Artificial respiration.

[between 1940 and 1949]
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Artificial respiration. Public Domain Mark. Source: Wellcome Collection.

About this work


This film demonstrates the many mechanical methods available for artificial respiration with paralysis available to patients in the 1940s . 6 segments.


[Place of publication not identified], s.n.], [between 1940 and 1949]

Physical description

1 encoded moving image (21:33 mins) : silent; black and white



Copyright note

Copyright previously held by Nuffield

Terms of use

Public Domain Mark

Creator/production credits

There are no opening or closing credits.


Conservation and access copies made from the film collection comprising of 55 items donated by Nuffield Department of Anaesthetics, Oxford, to the Wellcome Trust in 2008. In 1937, Lord Nuffield established a clinical chair of anaesthesia in Oxford amidst some controversy that anaesthesia was even an academic discipline. The collection is a mixture of clinical and educational films made or held by the department to supplement their teaching dating from the late 1930s onwards.


Segment 1 Opening intertitle; 'Various types of apparatus are available for artificially ventilating the lungs in cases of respiratory failure from any cause. This film illustrates the principles involved.' There are several types of respirator, and type 'A' where the patient is totally enclosed is shown. The mechanism of a "drinker" respirator or "iron lung" is shown with a patient in a working iron lung. A man demonstrates the rubber collar, which he puts around his neck. The patient watches by means of a mirror so that she can observe the demonstration. Her bedding is adjusted and a bed pan removed by a side port. Time start: 00:00:00:00 Time end: 00:03:27:00 Length: 00:03:27:00
Segment 2 Next, a Both respirator is shown (a modification of the drinker model above). This also has side portholes for access to the patient. Failures in the machinery are demonstrated as well as how to intervene manually when, for example, the electricity supply is compromised (the operator trips over the trailing wire!) Time start: 00:03:27:00 Time end: 00:06:13:16 Length: 00:02:46:16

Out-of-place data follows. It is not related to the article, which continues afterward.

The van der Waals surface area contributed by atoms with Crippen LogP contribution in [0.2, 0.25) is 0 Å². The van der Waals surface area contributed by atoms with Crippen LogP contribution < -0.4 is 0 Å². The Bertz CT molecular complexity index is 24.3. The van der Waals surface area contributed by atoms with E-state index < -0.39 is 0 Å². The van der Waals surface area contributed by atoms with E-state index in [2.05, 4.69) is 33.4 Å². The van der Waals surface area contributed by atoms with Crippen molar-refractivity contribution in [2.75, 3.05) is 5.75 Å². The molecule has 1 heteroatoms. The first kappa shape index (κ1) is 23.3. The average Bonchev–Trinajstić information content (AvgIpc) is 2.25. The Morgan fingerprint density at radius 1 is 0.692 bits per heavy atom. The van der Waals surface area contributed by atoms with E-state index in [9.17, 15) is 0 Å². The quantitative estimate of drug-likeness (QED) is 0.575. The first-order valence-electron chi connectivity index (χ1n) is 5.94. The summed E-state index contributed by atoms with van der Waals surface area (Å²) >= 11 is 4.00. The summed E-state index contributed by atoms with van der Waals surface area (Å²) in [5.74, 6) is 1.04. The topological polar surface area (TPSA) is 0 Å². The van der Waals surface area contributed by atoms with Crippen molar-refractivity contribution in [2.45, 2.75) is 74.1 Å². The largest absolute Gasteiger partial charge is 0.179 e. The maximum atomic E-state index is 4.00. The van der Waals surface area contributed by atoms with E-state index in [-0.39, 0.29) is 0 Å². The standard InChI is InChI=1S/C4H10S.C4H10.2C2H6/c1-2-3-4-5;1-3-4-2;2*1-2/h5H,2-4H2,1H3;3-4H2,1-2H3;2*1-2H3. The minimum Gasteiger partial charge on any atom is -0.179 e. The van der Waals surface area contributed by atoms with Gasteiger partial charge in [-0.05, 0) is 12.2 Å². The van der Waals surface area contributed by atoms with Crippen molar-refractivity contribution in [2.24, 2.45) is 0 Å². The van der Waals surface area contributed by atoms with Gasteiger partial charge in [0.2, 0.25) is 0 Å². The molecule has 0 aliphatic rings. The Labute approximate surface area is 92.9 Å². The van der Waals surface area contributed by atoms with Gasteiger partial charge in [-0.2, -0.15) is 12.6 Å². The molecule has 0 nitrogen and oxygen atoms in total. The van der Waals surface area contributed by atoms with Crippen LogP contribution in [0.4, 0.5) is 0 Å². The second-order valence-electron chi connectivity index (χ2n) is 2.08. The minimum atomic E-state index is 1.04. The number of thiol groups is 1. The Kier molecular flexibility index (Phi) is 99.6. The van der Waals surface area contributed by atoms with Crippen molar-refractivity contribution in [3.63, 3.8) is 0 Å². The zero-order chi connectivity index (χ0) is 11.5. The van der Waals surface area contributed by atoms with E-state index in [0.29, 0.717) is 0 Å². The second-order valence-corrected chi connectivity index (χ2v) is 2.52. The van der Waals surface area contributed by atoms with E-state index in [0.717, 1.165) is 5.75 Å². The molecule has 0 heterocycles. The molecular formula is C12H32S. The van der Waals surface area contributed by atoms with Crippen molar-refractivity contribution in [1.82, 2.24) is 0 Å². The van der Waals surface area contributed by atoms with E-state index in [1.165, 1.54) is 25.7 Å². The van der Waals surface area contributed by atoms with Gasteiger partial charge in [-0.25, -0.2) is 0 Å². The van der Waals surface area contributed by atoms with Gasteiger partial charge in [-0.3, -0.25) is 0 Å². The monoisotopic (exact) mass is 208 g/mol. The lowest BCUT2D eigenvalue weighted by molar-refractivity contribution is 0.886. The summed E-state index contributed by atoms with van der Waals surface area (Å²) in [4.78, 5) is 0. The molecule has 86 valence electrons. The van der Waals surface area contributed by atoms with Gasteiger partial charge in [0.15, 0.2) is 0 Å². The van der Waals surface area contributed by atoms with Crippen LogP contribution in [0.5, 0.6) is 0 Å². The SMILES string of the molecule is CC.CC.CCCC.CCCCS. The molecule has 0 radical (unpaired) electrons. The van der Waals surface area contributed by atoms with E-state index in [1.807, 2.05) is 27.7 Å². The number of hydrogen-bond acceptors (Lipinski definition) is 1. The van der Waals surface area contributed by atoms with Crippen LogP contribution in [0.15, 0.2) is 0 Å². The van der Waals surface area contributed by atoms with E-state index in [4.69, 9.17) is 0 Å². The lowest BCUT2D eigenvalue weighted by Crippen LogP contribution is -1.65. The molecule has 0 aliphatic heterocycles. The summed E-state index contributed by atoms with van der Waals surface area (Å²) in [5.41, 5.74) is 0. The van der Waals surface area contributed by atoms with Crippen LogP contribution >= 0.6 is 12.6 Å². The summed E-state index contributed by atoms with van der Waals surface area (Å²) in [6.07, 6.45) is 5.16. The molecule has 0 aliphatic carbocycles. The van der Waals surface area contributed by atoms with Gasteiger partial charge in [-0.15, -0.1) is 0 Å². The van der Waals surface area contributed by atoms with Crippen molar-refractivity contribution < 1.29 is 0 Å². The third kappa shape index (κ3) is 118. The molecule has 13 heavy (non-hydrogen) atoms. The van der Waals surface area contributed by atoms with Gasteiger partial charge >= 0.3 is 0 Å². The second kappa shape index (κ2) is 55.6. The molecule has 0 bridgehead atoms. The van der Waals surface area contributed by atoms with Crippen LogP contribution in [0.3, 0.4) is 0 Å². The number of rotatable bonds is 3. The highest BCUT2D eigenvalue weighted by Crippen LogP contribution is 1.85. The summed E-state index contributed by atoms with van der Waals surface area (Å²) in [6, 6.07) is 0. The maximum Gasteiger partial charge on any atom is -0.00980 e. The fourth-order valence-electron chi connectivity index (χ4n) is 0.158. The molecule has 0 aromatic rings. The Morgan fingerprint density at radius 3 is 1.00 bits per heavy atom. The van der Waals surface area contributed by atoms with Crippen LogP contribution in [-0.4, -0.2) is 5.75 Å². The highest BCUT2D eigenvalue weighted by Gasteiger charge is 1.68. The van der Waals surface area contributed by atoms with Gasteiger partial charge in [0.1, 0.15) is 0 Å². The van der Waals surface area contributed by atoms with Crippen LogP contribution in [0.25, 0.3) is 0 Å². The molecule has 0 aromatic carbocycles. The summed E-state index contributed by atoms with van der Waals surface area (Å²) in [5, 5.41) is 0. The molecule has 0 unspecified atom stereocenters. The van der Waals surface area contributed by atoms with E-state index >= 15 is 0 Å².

Segment 3 Type 'B' articifical respirators are now shown. The patient is only partially enclosed. The next model is a Paul-Bragg pulsator; the chest is rhythmically subjected to positive pressure; the patient is not enclosed, instead he lies in an upright position. There are clear shots of the patient s chest rising and falling as well as the operation of the machine. Next a Burstall respirator is shown; the chest is rhythmically subjected to negative pressure. An unconscious and possibly paralysed youth is shown being fitted with what looks like a cross between medieval armour and something from Flash Gordon. Operation is by means of a foot pump. Time start: 00:06:13:16 Time end: 00:11:31:04 Length: 00:05:16:13
Segment 4 Next a Biomotor respirator is shown; the abdomen is subjected alternatively to negative and positive pressure. The patient has what looks like a space helmet placed on his abdomen to force respiration. The operation of the equipment is briefly shown by means of a line animation. The equipment is shown in detail. Time start: 00:11:31:04 Time end: 00:14:44:07 Length: 00:03:13:03
Segment 5 Next methods depending on the varying posture of the patient are shown; 1. The rocker (a stretcher with a central pivot). A patient (bizarrely) laying face down on the floor is picked up and placed in the contraption. 2. The barrel. An unconscious patient is placed on a barrel in order to demonstrate this method. 3. The sling. Time start: 00:14:44:07 Time end: 00:18:27:03 Length: 00:03:42:21
Segment 6 Finally method 'D' dependant on the inflation of the lungs with oxygen under pressure are shown. 1. The McKesson respirator. A portable case on castors is shown holding canisters of oxygen. The patient laying on the floor is readily masked. 2. Oxford respirator shown. Oxford bellows are attached to a tube and they are inflated. A man demonstrates the use of the mask, then it is shown being used on a patient. Time start: 00:18:27:03 Time end: 00:21:33:03 Length: 00:03:06:00


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